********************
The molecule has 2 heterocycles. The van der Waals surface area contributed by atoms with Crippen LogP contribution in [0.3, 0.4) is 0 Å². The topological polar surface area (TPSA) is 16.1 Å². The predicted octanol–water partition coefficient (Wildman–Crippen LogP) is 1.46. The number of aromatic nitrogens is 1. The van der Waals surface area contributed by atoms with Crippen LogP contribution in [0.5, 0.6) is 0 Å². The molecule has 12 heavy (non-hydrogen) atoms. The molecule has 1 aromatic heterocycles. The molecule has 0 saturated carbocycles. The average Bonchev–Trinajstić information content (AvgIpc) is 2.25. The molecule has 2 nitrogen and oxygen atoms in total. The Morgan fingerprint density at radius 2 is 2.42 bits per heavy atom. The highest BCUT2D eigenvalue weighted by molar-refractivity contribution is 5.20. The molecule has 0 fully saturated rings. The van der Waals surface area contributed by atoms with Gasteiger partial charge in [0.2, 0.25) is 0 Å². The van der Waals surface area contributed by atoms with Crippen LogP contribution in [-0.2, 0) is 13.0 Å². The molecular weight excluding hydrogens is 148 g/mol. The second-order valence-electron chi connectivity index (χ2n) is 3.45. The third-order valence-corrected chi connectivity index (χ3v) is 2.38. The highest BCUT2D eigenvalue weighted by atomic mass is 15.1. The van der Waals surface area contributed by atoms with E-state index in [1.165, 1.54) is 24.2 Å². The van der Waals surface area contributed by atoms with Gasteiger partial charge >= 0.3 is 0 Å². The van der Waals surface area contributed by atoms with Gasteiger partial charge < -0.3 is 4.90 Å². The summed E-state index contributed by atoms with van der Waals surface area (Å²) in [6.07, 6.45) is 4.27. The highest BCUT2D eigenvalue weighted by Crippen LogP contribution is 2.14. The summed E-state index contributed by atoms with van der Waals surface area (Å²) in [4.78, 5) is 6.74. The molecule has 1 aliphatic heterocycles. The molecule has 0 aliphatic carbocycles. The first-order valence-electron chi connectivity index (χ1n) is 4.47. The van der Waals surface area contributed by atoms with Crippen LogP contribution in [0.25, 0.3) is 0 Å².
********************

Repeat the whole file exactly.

The molecule has 2 heterocycles. The van der Waals surface area contributed by atoms with Crippen LogP contribution in [0.3, 0.4) is 0 Å². The topological polar surface area (TPSA) is 16.1 Å². The predicted octanol–water partition coefficient (Wildman–Crippen LogP) is 1.46. The number of aromatic nitrogens is 1. The van der Waals surface area contributed by atoms with Crippen LogP contribution in [0.5, 0.6) is 0 Å². The molecule has 12 heavy (non-hydrogen) atoms. The molecule has 1 aromatic heterocycles. The molecule has 0 saturated carbocycles. The average Bonchev–Trinajstić information content (AvgIpc) is 2.25. The molecule has 2 nitrogen and oxygen atoms in total. The Morgan fingerprint density at radius 2 is 2.42 bits per heavy atom. The highest BCUT2D eigenvalue weighted by molar-refractivity contribution is 5.20. The molecule has 0 fully saturated rings. The van der Waals surface area contributed by atoms with Gasteiger partial charge in [0.2, 0.25) is 0 Å². The van der Waals surface area contributed by atoms with Crippen LogP contribution in [-0.2, 0) is 13.0 Å². The molecular weight excluding hydrogens is 148 g/mol. The second-order valence-electron chi connectivity index (χ2n) is 3.45. The third-order valence-corrected chi connectivity index (χ3v) is 2.38. The highest BCUT2D eigenvalue weighted by atomic mass is 15.1. The van der Waals surface area contributed by atoms with E-state index in [1.165, 1.54) is 24.2 Å². The van der Waals surface area contributed by atoms with Gasteiger partial charge >= 0.3 is 0 Å². The van der Waals surface area contributed by atoms with Gasteiger partial charge < -0.3 is 4.90 Å². The summed E-state index contributed by atoms with van der Waals surface area (Å²) in [6.07, 6.45) is 4.27. The highest BCUT2D eigenvalue weighted by Crippen LogP contribution is 2.14. The summed E-state index contributed by atoms with van der Waals surface area (Å²) in [4.78, 5) is 6.74. The molecule has 1 aliphatic heterocycles. The molecule has 0 aliphatic carbocycles. The first-order valence-electron chi connectivity index (χ1n) is 4.47. The van der Waals surface area contributed by atoms with Crippen LogP contribution in [0.25, 0.3) is 0 Å².